developments were the ultimate source of this shock to the U.S. economy.

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9.3 UNDERSTANDING AGGREGATE SUPPLY (1 of 7)



Aggregate supply curve (AS)
A curve that shows the relationship between the level of prices and the quantity of output supplied.

The Long-Run Aggregate Supply Curve



Long-run aggregate supply curve
A vertical aggregate supply curve that represents the idea that in the long run, output is determined solely by the factors of production.

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9.3 UNDERSTANDING AGGREGATE SUPPLY (2 of 7)
The Long-Run Aggregate Supply Curve
In the long run, the level of output, yp, is independent of
the price level.

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9.3 UNDERSTANDING AGGREGATE SUPPLY (3 of 7)
The Long-Run Aggregate Supply
Curve
DETERMINING OUTPUT AND THE PRICE LEVEL

Output and prices are determined at the intersection of AD
and AS.

An increase in aggregate demand leads to a higher price
level.

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9.3 UNDERSTANDING AGGREGATE SUPPLY (4 of 7)
The Short-Run Aggregate Supply Curve



Short-run aggregate supply curve
A relatively flat aggregate supply curve that represents the idea that prices do not change very much in the short run and that firms adjust production to
meet demand.

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9.3 UNDERSTANDING AGGREGATE SUPPLY (5 of 7)
The Short-Run Aggregate
Supply Curve
With a short-run aggregate supply curve, shifts
in aggregate demand lead to large changes in
output but small changes in price.

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9.3 UNDERSTANDING AGGREGATE SUPPLY (6 of 7)
The Short-Run Aggregate Supply Curve
What factors determine the costs firms must incur to produce output? The key factors are



Input prices (wages and materials)



The state of technology



Taxes, subsidies, or economic regulations

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9.3 UNDERSTANDING AGGREGATE SUPPLY (7 of 7)
Supply Shocks



Supply shocks
External events that shift the aggregate supply curve.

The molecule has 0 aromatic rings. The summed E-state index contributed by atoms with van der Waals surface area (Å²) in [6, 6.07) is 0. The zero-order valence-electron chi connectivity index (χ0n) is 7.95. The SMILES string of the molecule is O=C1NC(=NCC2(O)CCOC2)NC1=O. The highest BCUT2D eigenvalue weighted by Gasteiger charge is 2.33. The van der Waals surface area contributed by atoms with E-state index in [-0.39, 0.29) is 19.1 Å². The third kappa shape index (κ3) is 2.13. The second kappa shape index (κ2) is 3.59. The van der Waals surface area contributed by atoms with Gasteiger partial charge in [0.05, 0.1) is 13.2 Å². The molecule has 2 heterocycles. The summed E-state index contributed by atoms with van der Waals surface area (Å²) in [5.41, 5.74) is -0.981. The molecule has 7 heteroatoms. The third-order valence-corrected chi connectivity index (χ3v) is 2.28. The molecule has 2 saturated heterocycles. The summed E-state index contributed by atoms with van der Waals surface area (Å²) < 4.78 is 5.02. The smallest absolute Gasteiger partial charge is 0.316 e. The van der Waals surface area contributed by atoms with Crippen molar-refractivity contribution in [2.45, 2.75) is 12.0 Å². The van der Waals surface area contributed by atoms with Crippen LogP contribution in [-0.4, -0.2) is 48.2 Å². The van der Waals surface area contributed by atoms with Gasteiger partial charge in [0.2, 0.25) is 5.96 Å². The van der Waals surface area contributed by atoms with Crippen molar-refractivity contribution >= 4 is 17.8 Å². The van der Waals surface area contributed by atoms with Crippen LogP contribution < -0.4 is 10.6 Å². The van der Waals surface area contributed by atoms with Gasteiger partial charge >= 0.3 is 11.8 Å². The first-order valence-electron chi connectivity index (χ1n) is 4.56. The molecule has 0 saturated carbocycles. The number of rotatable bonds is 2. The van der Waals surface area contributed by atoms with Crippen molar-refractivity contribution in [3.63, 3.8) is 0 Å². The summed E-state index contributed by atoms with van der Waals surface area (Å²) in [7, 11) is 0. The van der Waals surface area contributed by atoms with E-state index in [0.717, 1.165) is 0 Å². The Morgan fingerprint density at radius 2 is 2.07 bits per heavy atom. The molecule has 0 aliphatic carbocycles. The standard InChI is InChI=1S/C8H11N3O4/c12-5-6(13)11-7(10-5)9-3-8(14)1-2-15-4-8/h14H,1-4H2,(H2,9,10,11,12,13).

An adverse supply shock, such as an increase in the
price of oil, will cause the AS curve to shift upward.
The result will be higher prices and a lower level of
output.



Stagflation
A decrease in real output with increasing prices.

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APPLICATION 3

OIL PRICE DECLINES AND THE U.S. ECONOMY


APPLYING THE CONCEPTS #3: Do declines in oil prices always help the U.S. Economy?



Economists have generally believed that falling oil prices will benefit the U.S. economy and lead to higher economic growth.



Falling oil prices should lead to falling gasoline and heating oil prices and put more money in the pockets of consumers that will lead to increases in aggregate demand.



Since fuel is an input into production, lower oil prices may also increase aggregate supply.



But the decrease in oil prices in 2014 and 2015 have had only a modest effect on economic growth.



Consumers appeared to have used the extra money to reduce overall debt instead of other consumption.



Lower oil prices reduce the incentive for firms to produce energy and invest in new capital and equipment.

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9.4 FROM THE SHORT RUN TO THE LONG RUN (1 of 3)
In the short run, the economy produces at
y0, which exceeds potential output yp.

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9.4 FROM THE SHORT RUN TO THE LONG RUN (2 of 3)
With output exceeding potential, the shortrun AS curve shifts upward over time.

The economy adjusts to the long-run
equilibrium at a1.